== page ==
Not Your Father's BI: Situational Intelligence in a Real-Time World
Together, six categories of intelligence will give your enterprise the "360° insight" it needs to succeed.
By Rob Schilling
Insight. Understanding. Knowledge. These are the outcomes that separate raw data from "intelligence." Data itself is often meaningless, whether in the form of numbers on a spreadsheet, letters in a document, or pixels in an image. It is the act of analysis -- finding patterns, identifying anomalies, and interpreting results -- that creates intelligence.
As the information available to businesses for analysis has become increasingly varied and complex, extracting meaning from data is more challenging than ever, especially in environments where decisions need to be made in real time.
Consider, for example, the impact that information complexity and time constraints have on today's utility companies. As the deployment of smart meters and smart grids add to the already massive amounts of data that power providers need to correlate and analyze in order to operate safely, efficiently and cost effectively, many are struggling to keep up with both the volume and pace. The ability to digest and understand multiple data streams as fast as possible is critical -- accurate intelligence can mean the difference between handling a crisis (such as a severe storm or unexpected power shortage) with confidence and being caught unprepared, placing lives and property at risk.
For many businesses, running pre-defined reports on month-old, week-old, and even day-old data isn't acceptable anymore. Competition, customer expectations, and the real-time nature of the Internet are driving demand for intelligence that facilitates decision-making firmly rooted in the "now." A new approach is needed -- one that includes the historical perspective delivered by traditional BI, and takes into account the immediacy, diversity, and scale of the modern data landscape. This 360° view of relevant information is the objective of situational intelligence.
Connecting the Data Dots
Businesses with critical assets (such as utilities, oil and gas, and transportation companies) have access to massive amounts of data, from a variety of sources, both internal and external, structured and unstructured. These may include data from such sources as field sensors, asset systems, weather reports, SCADA systems, customer databases, and call detail records. The problem is that much of this data is not being leveraged to its fullest potential, for several reasons.
First, different sources of data are often siloed within disparate systems and repositories, saved in different formats, or "owned" by different organizational departments, making it difficult for decision makers to "connect the dots" necessary to understand the bigger picture. For example, one system may identify a service disruption, but determining which customers are affected, how to prioritize service restoration to those customers, and identifying which personnel and equipment are best suited to address the issue may require data from a number of other diverse systems -- systems that don't easily communicate or integrate with each other.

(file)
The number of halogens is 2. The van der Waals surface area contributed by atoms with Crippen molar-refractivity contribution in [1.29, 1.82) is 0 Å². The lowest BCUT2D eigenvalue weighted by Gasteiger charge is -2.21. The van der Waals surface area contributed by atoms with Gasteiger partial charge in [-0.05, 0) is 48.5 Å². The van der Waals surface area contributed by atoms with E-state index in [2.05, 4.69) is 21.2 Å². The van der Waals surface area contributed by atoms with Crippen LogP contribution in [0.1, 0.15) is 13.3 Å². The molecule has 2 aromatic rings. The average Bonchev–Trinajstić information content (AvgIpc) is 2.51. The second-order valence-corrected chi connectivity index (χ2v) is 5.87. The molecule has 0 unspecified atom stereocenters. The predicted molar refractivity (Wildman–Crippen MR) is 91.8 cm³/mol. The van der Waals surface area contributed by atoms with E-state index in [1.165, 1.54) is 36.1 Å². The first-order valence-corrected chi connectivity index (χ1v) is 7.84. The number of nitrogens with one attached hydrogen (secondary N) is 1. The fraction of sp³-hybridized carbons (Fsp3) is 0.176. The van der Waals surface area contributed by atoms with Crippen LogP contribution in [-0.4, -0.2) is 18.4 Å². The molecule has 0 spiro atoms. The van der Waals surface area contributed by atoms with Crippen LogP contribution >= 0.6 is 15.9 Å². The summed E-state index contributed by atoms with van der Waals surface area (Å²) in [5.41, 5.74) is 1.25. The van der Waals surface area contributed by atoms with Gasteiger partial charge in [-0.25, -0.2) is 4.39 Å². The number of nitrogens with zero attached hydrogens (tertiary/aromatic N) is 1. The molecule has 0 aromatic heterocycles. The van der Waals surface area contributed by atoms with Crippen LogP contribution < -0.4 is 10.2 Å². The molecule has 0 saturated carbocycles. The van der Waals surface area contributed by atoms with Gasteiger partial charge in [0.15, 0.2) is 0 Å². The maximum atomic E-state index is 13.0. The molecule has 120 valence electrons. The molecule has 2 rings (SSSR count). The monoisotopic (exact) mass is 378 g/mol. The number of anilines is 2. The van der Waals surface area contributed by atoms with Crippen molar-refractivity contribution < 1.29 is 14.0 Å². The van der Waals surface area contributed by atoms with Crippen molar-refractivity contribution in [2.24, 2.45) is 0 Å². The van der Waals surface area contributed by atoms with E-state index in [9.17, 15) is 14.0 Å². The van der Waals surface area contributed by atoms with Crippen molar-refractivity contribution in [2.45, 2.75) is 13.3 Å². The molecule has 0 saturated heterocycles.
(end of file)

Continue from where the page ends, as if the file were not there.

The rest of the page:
Second, many of the processes by which data is analyzed are slow and prone to error. Too much time spent on the tedious review of spreadsheets or manual transfer of data between departments can lead to costly delays and miscalculations in a fast-moving situation, a problem that is becoming increasingly acute as the data that organizations now need to process is growing rapidly.
Finally, critical data may be left out of an analytical process altogether because it was not considered at the time an existing BI system was implemented and is, therefore, not available to users. The result? Poor decisions are made with incomplete data.
The Six Categories of Situational Intelligence
Situational intelligence seeks to fully capitalize on all relevant sources of data by mirroring the way the human brain processes multi-faceted situations and events. Decision-makers like to be able to digest information quickly and actually see what's happening (and where and when it happens) so they can connect the dots faster than they can search for correlations within static spreadsheets or text. To this end, situational intelligence focuses on creating multi-dimensional visualizations of data so that information consumers can see, understand, and take action on unfolding situations at a glance. This "360° insight" includes the following six categories of intelligence:
#1: Operational intelligence
Operational assets (such as transmission lines, drilling rigs, cellular towers, delivery trucks, and inventory stores) are critical to the day-to-day performance of many businesses. The goal of operational intelligence is to acquire and analyze the data these assets constantly generate and keep tabs on the health of the assets so that proactive action can be taken to address issues, such as maintenance needs, before they impact service availability, safety, and operational efficiency.
#2: Environmental intelligence
Environmental events such as severe storms, heat waves, wildfires, and heavy snow can wreak havoc on operational performance. In other situations, environmental factors play a role in driving operational success. Consider the importance of wind, water, and solar in supporting green power for smart grids. Environmental intelligence utilizes data from weather reports, satellite images, emergency services, and sensors to help organizations respond to changing conditions that can have either a negative or positive effect on their ongoing operations.
#3: Location intelligence
Having insight into where things are happening is extremely important for any organization with geographically distributed assets, customers, and employees. When a mechanical problem grounds a plane in one city, being able to quickly arrange alternative plans for the delivery of inventory or goods on that plane is critical to avoiding disruptions in service (and profit). Location intelligence helps decision-makers' actions be more precise and efficient.